The Tejas Light Combat Aircraft (LCA) and its upcoming variants have put India in the elite group of countries, which have designed and manufactured fourth-generation warplanes. Although most of its major components are still sourced from abroad, Tejas is still the face of India’s indigenization drive in defense production.
The Tejas Story
The Tejas entered service with the Indian Air Force in 2016 as a single-engine, lightweight, supersonic fighter aircraft. Its design and development program was led by the Aeronautical Development Agency (ADA) with HAL being the prime industrial contractor. The development of the multi-role LCA began in the 1980s.
Tejas was slated to replace India’s huge fleet of Soviet-era MiG-21 jets acquired in the 1960s. In May 2020, its final operational clearance (FOC) configuration, the first Tejas Mk1 entered service with the IAF.
In February 2021, at a ceremony in Bengaluru, HAL signed a $6.58 billion contract to deliver 73 new Tejas Mk1A LCA jets and 10 new Tejas Mk1 two-seat training jets to the IAF.
As of 2021, 50 percent of Tejas components were indigenous. It was announced that this number would increase to 65 percent. However, as of now, the jet incorporates several important components that are not indigenously built. The most important such components are the US-built F404 turbofan engine, the Israeli radars, and Russian weapon systems.
The weapon system accounts for several parts as Tejas has eight external hardpoints to carry munitions, with three under both the wings, one on the center fuselage and one under the air intake on the port side. The aircraft can be equipped with air-to-air, air-to-ground and anti-ship missiles.
A Competitive Fighter Aircraft
The Indian Air Force (IAF) is displaying the might of its Tejas Light Combat Aircraft in Singapore to position the fighters to meet local requirements of the region including Malaysia and other ASEAN nations. The IAF has deployed three combat jets for Singapore Airshow 2022 to demonstrate the prowess of IAF’s indigenous fighters.
Tejas fighter pilot Group Captain Manish Tolani described the Tejas as a 4.5 Generation fighter plane with proven capabilities across various climatic conditions including the subcontinent’s harsh northern mountainous regions and the southern regions’ tropical weather, according to Janes.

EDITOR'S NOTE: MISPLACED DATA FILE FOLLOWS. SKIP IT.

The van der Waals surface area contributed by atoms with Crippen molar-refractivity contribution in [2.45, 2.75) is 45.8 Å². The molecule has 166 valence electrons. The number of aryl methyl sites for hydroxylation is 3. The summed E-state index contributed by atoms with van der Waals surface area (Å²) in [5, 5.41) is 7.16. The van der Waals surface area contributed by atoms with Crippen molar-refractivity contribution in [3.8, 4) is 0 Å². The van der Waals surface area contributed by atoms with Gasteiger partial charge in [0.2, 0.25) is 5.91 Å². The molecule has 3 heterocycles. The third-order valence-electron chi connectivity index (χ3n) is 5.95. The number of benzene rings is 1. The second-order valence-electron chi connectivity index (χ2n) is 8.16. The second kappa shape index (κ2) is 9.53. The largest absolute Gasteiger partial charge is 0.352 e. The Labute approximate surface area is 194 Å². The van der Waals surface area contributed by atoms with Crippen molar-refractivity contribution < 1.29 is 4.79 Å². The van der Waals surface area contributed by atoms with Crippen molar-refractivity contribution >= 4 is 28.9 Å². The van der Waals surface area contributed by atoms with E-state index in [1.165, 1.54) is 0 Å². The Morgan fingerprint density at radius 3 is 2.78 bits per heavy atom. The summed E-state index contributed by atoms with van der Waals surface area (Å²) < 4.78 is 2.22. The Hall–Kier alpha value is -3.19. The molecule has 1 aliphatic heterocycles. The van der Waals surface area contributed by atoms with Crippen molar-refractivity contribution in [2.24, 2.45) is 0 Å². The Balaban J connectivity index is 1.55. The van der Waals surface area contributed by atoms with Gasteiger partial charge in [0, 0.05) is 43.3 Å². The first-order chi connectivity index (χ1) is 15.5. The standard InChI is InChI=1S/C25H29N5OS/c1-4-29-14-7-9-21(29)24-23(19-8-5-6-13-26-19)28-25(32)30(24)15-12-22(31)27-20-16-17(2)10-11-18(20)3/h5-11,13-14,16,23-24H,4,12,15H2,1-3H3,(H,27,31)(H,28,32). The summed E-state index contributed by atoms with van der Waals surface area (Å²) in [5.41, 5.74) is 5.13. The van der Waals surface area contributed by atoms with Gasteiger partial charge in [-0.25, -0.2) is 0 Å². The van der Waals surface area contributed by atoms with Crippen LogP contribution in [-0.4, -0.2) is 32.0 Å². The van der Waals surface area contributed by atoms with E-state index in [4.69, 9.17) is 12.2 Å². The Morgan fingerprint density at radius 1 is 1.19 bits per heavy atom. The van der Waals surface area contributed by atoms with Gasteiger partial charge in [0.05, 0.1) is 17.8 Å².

Earlier as EurAsian Times had reported, the Tejas fighters demonstrated ‘exceptional flying capabilities’ at the Singapore Air Show 2022, which began on February 15. Tejas, which had enthralled the audience not too long ago at the Dubai Air Show made a stunning appearance at the airshow and the Indian Air Force tweeted and called it ‘A Diamond In The Sky’.
An important step towards greater indigenization of the Tejas has recently come up. On February 14, the state-owned BHEL said it had received an order from HAL to provide compact heat exchanger (CHEs) sets for Tejas aircraft.
“Bharat Heavy Electricals Limited has received a prestigious order for the supply of compact heat exchanger sets for 83 LCA Tejas MK1A aircraft, from Hindustan Aeronautics Limited,” BHEL said in a statement.
The order will not only involve manufacturing, but also assembly, testing, and supply of CHEs to be fitted in the aircraft.
What Are Compact Heat Exchangers?
Heat exchangers are used for various types of processing such as heating, cooling, etc. using a variety of media. CHEs are generally made of thin plates & fins which are stacked together, usually brazed or welded. They use metal plates to transfer heat between two streams of fluid.
They are used in all sizes and types of aircraft, and in different systems. A heat exchanger is also used to cool something, for example, the air in the cabin. It may also be utilized to warm something – for instance, the fuel in the tanks.
Typically, the type and size of heat exchanger used can be custom-made to suit a process depending on the type of fluid, its temperature, density, chemical composition, etc. Thus, the CHEs are vital to the performance of military and commercial aircraft alike.
Heat exchangers are vital for the accurate running of an aircraft’s electronics. They are also used in satellites to prevent overheating of electrical components.
The widespread use of CHEs in aerospace applications is justified by their less weight, greater compactness, and high-performance levels. Aerospace industries place a premium on size and weight without compromising on performance aspects.
Studies show that the aircraft heat exchanger market is expected to grow from approximately $1.3 billion in 2021 to $2.0 billion by 2026. This spurt is largely attributed to the increasing number of commercial and combat aircraft.